It is beyond question that the most traditional banks, except for the giant ones, have been myopic. Some have been rushing towards technology while undermining the need for re-shaping the brick-and-mortar century-old model. According to the FDIC's household survey in 2017, 35 per cent of the household in USA think that they do not have enough money to keep in a bank account, 6.0 per cent are concerned of inconvenient banking hours and branch locations; 10.0 per cent are wary of unpredictably high charges related to accounts and only 1.6 per cent pointed out that the banks does not offer needed services.

But banks have one big advantage over tech giants on the digital currency issue. Banks can amass deposits that tech firms are not regulated to carry. Banks have ample investment products and these can accumulate funds for industrial finances for long terms. Banks facilitate governments' financial requirements and ensure monetary policy of central banks. Banking industry is established on robust and widely-accepted guidelines by BASEL committee, Financial Action Taskforce (FATF), Wolfsberg and WTO, which are considered as the integrated foundation to fight financial crime, money laundering and terrorism. It is direly needed for banks to beef up their current business model and collaborate with tech firms' to create greater value for customers.

Apart from the topic of which market players would operate, regulate and monitor the digital currency market, one has to know why the banks and financial institutions (FIs) around the globe have not come up with this sort of financial innovation, despite the fact that, until 2019, financial industry has been allocated the majority investment of USD 2.9 billion in blockchain technology followed by oil, automobile and FMCG industry worldwide. However, blockchain, a distributed ledger technology, has been mostly hindered by numbers check-posts at implementation stage. PWC's survey in September 2018 indicated that, 27 per cent of blockchain development attempts have been impeded by regulatory uncertainty; followed by lack of trusts among users (25 per cent). Remaining impediments include ability to bring networks together, intellectual property concerns, lack of scalability and audit concerns.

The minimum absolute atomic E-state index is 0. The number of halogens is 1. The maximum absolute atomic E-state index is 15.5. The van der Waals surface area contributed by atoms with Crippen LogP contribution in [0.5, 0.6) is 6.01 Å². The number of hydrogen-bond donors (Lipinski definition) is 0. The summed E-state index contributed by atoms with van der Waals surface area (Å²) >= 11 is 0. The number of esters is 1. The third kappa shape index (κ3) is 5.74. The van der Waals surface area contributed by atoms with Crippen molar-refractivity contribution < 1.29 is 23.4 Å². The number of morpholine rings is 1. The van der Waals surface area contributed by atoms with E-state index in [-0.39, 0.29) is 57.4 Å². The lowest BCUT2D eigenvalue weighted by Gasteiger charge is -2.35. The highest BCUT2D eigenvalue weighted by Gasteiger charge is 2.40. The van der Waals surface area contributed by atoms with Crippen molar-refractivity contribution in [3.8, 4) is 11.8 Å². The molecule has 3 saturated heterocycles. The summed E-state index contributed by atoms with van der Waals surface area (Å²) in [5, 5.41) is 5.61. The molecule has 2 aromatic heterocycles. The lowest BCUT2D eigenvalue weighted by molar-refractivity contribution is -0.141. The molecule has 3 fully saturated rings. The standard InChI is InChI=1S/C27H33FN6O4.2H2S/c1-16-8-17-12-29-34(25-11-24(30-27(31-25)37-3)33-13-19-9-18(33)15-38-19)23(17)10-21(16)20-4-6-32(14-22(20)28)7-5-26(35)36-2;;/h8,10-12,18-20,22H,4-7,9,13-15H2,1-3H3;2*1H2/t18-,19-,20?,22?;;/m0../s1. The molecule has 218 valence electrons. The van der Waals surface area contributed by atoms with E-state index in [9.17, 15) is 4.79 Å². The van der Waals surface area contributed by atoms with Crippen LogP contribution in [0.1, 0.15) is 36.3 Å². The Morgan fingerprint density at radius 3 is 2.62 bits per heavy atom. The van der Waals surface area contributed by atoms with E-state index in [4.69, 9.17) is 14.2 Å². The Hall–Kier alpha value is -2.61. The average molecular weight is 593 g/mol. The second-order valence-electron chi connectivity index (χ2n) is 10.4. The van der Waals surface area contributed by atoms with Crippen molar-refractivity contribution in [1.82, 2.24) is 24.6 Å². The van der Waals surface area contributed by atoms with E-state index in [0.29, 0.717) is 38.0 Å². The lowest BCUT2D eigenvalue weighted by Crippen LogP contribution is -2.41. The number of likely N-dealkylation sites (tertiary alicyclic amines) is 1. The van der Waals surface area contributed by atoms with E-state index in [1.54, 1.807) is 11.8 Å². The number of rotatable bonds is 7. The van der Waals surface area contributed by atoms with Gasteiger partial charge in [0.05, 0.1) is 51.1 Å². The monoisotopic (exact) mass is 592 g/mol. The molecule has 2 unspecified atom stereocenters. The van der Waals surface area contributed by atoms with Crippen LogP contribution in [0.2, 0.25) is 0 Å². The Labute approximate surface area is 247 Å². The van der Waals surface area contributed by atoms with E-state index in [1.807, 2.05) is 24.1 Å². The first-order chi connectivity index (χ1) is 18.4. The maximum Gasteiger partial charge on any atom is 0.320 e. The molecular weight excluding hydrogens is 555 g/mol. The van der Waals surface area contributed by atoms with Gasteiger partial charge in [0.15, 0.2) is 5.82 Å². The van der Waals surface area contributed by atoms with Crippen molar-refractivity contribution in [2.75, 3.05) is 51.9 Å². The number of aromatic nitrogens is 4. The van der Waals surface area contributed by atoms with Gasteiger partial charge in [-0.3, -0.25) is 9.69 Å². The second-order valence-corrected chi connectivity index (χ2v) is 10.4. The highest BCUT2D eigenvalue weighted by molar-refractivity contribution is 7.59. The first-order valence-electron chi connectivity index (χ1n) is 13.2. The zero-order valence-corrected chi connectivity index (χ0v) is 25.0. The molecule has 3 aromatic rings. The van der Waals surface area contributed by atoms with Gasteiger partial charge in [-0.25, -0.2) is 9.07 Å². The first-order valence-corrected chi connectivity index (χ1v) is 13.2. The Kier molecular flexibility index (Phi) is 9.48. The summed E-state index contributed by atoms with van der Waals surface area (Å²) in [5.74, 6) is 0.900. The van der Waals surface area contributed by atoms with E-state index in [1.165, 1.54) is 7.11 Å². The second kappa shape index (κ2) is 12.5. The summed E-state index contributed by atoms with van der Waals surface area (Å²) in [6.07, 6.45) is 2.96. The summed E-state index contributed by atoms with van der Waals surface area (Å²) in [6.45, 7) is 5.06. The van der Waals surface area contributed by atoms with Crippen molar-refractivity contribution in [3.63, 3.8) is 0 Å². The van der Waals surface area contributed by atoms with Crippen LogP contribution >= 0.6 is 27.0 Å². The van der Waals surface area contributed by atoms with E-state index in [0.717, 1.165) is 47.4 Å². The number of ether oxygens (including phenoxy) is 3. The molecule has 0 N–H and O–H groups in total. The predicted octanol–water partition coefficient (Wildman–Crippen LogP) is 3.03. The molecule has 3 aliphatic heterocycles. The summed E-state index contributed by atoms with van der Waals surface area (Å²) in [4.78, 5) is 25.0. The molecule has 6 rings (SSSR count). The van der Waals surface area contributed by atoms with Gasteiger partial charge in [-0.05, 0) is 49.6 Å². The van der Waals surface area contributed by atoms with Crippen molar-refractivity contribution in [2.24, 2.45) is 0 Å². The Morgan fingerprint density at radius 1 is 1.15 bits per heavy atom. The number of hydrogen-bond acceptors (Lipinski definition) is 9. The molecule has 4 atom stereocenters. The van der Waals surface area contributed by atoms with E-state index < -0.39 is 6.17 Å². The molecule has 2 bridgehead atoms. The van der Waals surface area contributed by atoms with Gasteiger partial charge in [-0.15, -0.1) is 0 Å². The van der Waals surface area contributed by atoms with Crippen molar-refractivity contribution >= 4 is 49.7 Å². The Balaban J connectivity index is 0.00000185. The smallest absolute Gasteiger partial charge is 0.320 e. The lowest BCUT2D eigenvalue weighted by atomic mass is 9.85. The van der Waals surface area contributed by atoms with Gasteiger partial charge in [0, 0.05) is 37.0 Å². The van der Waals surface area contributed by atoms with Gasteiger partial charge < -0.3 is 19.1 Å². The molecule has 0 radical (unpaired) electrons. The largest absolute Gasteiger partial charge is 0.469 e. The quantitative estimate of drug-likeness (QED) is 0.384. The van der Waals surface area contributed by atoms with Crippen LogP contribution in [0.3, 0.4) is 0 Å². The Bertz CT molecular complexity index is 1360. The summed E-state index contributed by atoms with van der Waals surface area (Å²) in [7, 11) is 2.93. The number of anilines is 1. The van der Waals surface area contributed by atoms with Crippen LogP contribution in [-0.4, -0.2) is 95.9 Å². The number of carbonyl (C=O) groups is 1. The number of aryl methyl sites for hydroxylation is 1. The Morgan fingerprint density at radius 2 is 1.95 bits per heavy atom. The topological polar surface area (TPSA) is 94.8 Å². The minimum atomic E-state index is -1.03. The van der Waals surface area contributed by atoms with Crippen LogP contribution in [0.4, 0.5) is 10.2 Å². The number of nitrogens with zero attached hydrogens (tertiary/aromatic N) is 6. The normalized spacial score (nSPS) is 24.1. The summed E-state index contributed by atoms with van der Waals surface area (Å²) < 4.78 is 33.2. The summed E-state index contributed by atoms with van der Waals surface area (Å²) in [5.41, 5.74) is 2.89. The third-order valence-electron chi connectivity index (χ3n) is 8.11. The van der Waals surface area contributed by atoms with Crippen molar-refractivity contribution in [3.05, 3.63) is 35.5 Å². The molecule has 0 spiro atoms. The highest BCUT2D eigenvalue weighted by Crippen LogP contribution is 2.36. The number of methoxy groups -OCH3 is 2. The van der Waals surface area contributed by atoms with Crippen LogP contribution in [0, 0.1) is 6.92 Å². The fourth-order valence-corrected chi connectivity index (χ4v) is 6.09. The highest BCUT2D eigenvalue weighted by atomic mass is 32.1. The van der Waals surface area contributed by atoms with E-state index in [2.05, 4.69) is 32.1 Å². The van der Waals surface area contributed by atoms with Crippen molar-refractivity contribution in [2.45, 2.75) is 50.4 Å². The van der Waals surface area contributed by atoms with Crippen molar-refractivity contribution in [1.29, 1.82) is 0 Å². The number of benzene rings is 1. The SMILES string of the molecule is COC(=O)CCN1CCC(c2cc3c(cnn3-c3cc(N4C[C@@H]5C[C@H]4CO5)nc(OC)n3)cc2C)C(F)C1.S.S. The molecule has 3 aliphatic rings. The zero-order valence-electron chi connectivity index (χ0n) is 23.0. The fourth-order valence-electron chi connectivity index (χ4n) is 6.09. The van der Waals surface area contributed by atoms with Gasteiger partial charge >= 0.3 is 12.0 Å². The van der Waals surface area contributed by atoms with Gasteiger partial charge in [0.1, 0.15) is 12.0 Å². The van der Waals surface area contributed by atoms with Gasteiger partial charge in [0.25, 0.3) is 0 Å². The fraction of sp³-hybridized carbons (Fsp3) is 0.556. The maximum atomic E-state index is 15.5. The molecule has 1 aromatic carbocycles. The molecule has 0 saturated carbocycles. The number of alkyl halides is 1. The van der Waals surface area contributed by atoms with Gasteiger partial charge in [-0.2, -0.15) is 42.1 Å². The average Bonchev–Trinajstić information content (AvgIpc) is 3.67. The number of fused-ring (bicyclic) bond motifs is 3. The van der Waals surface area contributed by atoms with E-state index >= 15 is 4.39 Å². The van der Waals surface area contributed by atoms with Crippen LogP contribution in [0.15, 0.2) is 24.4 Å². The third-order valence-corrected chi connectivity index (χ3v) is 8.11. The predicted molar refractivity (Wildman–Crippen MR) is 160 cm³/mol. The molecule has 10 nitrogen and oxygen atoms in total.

It was hinted in the whitepaper of facebook during the announcement of Libra that it will be based on blockchain technology like bitcoin. Libra differs from bitcoin on the ground that it will be backed by a reserve of assets, including a basket of bank deposits and short-term government bonds. This is designed to make Libra a stable, low-volatility digital currency.

In the coming days, the world would experience increasing integration among banks and tech companies which will change the financial eco-system by putting financial services for mass people 'on-the-go'. This is why Facebook's founder Mark Zuckerberg, while launching Libra, rightly said, "Calibra [facebook's crypto-currency wallet] will let you send Libra to almost anyone with a smart-phone at low to no cost. Over time, we hope to offer more services for people and businesses-like paying bills with the push of a button, buying coffee with the scan of a code, or riding public transit without needing to carry cash or a metro pass."


Adnaan Jamilee is a certified blockchain experts and financial services professional.